13th January, 2000
Cork Embroidery Guild
Cork Embroidery Guild will hold their first meeting on Wednesday 19th January at 8.30pm in Shandon Court Hotel. All enthusiastic embroiderers welcome.
GRANGE SWIMMERS & FRIENDS
Would appreciate if all those still holding
sponsorship cards for the Christmas Day swim in aid of the
Children's Leukaemia Ward Mercy Hospital would please return them
as soon as possible.
Seasonal Affective Disorder (SAD) is said to affect about 5% of the population, it causes people to get depressed, have food cravings, and feel sluggish and disinterested. It's all to do with the amount of daylight our body's' require and the amount we get, particularly at this time of year. Jet lag without the jet. Naturally employers don't like it as it slows down their workforce, especially when added to the seasonal late night parties, new year resolutions (if you are thinking of giving up smoking why not contact the Apex Clinic) and hangovers. Now somebody has come up with an answer. The trick is to use a light source so powerful it convinces the brain it is sunlight. The unit is appropriately called "The Bright Spark", and once you get used to it's brilliance which is about five times stronger than normal office lighting, you'll find that after one or two hours you do get to feel more energised.
The first rule for safe driving in winter is
to keep your car in good order. You should have checked the
antifreeze in the cooling system already this winter, if not, it
could be too late. Your car's handbook should show the exact
A de-icer in the windscreen washer fluid is helpful on frosty mornings and a plastic scraper is a good way to clear a frosted window. Never use boiling water on the windscreen.
You can defrost locks that have frozen using a spray but a cigarette lighter probably does a good job. Don't use warm or hot water because it just freezes over again.
The car battery gets a lot of use in the winter. Check it regularly and keep it topped up with distilled water if necessary.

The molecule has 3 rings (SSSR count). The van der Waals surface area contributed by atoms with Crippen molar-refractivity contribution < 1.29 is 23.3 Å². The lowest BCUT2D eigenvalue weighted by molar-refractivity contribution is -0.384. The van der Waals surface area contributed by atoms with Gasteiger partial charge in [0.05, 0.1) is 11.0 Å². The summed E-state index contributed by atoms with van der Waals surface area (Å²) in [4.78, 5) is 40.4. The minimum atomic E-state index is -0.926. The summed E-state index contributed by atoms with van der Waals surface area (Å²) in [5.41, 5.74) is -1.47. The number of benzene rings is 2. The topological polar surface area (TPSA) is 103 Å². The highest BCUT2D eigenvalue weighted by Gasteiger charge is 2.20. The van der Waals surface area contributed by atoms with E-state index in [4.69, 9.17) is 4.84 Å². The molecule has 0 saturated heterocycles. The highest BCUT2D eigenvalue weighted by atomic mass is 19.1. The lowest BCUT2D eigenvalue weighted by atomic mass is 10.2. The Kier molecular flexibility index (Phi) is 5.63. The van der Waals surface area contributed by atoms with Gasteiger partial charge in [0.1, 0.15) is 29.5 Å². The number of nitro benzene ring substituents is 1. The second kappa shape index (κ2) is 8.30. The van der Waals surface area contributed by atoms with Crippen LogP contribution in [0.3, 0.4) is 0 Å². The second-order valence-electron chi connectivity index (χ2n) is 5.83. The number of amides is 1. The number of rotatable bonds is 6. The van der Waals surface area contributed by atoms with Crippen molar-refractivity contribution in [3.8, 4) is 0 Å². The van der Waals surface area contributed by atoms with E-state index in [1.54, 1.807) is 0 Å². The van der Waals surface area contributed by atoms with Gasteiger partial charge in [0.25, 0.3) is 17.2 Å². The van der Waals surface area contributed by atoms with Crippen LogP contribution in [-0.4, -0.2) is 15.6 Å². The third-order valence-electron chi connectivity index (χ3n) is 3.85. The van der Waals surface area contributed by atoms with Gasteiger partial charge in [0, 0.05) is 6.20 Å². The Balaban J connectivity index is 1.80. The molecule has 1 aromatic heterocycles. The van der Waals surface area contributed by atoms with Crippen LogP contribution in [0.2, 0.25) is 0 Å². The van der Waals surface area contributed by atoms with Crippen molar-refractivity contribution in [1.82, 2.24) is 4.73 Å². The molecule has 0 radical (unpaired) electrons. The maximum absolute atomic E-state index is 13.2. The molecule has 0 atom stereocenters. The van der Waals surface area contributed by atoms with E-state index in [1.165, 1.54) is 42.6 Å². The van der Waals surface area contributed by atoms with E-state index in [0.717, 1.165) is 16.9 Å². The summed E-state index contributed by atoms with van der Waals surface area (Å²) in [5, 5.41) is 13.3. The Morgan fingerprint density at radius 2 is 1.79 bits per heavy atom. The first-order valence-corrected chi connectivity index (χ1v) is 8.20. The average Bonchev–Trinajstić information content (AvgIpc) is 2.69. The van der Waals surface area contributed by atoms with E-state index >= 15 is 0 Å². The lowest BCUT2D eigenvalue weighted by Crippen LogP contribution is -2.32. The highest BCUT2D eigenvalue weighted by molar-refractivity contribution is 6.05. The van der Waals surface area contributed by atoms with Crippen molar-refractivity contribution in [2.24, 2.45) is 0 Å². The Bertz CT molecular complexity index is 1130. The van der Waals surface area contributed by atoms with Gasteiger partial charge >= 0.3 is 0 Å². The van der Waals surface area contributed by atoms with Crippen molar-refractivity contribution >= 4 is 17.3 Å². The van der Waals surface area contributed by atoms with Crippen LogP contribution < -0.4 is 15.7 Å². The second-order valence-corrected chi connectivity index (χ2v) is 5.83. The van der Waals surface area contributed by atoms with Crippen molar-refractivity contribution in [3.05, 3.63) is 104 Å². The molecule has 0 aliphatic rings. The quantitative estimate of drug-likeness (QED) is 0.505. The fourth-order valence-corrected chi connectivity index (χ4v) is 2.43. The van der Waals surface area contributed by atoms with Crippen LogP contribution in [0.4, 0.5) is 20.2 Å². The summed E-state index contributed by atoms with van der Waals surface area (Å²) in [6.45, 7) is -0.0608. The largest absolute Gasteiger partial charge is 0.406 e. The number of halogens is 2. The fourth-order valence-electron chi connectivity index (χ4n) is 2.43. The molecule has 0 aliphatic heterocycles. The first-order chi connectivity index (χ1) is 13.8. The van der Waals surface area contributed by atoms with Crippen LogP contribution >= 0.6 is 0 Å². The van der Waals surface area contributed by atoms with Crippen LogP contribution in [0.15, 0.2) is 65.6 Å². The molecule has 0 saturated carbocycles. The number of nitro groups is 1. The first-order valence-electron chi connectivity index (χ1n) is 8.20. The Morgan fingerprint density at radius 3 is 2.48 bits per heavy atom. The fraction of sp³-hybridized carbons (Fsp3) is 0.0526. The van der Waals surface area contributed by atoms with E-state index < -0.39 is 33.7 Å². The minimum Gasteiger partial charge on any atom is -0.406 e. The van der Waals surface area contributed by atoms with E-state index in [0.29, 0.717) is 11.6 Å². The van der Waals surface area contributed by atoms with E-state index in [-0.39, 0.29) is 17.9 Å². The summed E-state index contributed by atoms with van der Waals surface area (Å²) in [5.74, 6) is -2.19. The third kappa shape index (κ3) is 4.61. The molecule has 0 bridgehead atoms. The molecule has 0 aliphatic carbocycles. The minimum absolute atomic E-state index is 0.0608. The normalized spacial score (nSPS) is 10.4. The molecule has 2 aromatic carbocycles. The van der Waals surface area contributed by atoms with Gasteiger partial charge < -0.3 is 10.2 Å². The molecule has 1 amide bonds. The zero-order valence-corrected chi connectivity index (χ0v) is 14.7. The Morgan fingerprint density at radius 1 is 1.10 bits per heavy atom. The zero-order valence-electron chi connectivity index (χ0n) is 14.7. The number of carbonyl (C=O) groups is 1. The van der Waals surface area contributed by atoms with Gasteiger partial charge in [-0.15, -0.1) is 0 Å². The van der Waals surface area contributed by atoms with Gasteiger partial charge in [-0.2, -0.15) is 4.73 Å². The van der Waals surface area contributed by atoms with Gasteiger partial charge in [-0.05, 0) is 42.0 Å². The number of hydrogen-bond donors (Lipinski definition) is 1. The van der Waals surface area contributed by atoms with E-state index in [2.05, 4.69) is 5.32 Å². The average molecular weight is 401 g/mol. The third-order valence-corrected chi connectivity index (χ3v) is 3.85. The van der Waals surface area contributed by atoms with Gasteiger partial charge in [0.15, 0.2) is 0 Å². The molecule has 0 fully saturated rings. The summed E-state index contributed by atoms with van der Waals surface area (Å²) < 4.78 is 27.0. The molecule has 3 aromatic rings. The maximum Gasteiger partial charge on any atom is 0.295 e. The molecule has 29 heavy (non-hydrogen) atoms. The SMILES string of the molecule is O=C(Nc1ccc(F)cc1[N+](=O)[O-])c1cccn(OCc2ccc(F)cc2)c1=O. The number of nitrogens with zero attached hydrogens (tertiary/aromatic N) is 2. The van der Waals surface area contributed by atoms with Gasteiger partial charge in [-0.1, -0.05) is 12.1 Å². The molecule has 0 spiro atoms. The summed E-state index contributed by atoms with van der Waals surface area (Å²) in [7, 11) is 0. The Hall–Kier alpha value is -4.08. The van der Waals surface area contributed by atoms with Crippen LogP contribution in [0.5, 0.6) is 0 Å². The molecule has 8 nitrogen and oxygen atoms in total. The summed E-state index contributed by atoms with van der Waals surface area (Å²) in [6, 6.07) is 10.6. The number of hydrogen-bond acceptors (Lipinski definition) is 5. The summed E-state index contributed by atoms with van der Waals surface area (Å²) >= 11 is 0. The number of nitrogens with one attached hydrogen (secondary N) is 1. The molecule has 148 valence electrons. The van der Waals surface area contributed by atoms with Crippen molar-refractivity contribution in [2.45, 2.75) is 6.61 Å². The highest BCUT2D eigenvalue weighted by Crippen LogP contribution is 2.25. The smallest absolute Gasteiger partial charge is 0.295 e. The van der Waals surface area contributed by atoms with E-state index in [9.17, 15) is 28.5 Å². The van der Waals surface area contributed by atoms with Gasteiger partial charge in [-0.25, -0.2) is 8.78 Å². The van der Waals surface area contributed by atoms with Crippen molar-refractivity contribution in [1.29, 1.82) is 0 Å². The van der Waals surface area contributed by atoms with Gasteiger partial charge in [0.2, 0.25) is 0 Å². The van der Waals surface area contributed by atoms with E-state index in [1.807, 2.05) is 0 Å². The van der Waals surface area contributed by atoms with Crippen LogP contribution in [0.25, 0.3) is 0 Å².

In the dark mornings and evenings of mid-winter it is easy to nod off at the wheel. To share long journeys with another driver, particularly if you feel tired. Take a flask of coffee, tea or soup with you on a long journey. Don't drive after a heavy meal and remember how sleepy you can get if you have a glass of wine with your meal. The safest policy is never drink and drive.
In winter road hazards are exaggerated. A light mist, for instance, can reduce visibility considerably. Put on you sidelights on a dark day. Even the low early morning sun can reduce your visibility so you must always exercise caution. In poor driving conditions slow down. Allow extra time for each journey you make and, if it is particularly bad, avoid driving at all.
Always signal before you manoeuvre, never tailgate and don't speed.
Keep an eye out for dark shiny patches (black ice) on the road, particularly in shaded areas.
In icy conditions drive slowly but keep in as high gear as possible and steer delicately.
Check tyres for pressure and tread.
In snow or slush take your time driving around bends.
In heavy rain, fog and snow showers, use dipped headlights.
Switch on your fog light in very heavy fog.
Avoid driving in floodwater, but if you have to, test your brakes when you emerge.
To avoid aquaplaning reduce your speed in wet weather, particularly after a dry spell. Aquaplaning is when a film of water becomes trapped between the road and the tyre so the car is not in full contact with the surface.
Cllr. DIERDRE FORDE
Cllr Deirdre Forde has highlighted the
infrastructural shortcomings within Douglas Village and its
environs. In particular, the major deterioration of the roads
over the Christmas and the New Year period.
The bad weather compounded the problem she said, but experience has shown that this was bound to happen. Emergency crews should be on call during periods like this, and in these days of modern communications, a senior council official should always be on standby and available to address emergencies. The present system is one where the Gardai call the Fire Brigade and the Fire Brigade in turn calls the Engineer. However, these personnel may be unavailable for one reason or another. Very many representations were made to me in relation to the unacceptable conditions of the roads and footpaths in Douglas Village and its environs Cllr. Forde said.
She states she will be calling for additional funding to bring forward road resurfacing of all areas this year. The multi-annual road restoration program for 2000-2004 for the Carrigaline area is £2,983640Out of this paltry sum of approximately £550,000 is to be spent in the immediate Douglas area. This programme was decided before the new council came into office. In effect, I wasn't given the opportunity to speak on behalf of my constituents in this matter. This is an injustice to all those who voted for me and the people I represent she said Commercial rates revenue from the area is almost 3m which is an unacceptable deficit in favour of the Council and against Douglas.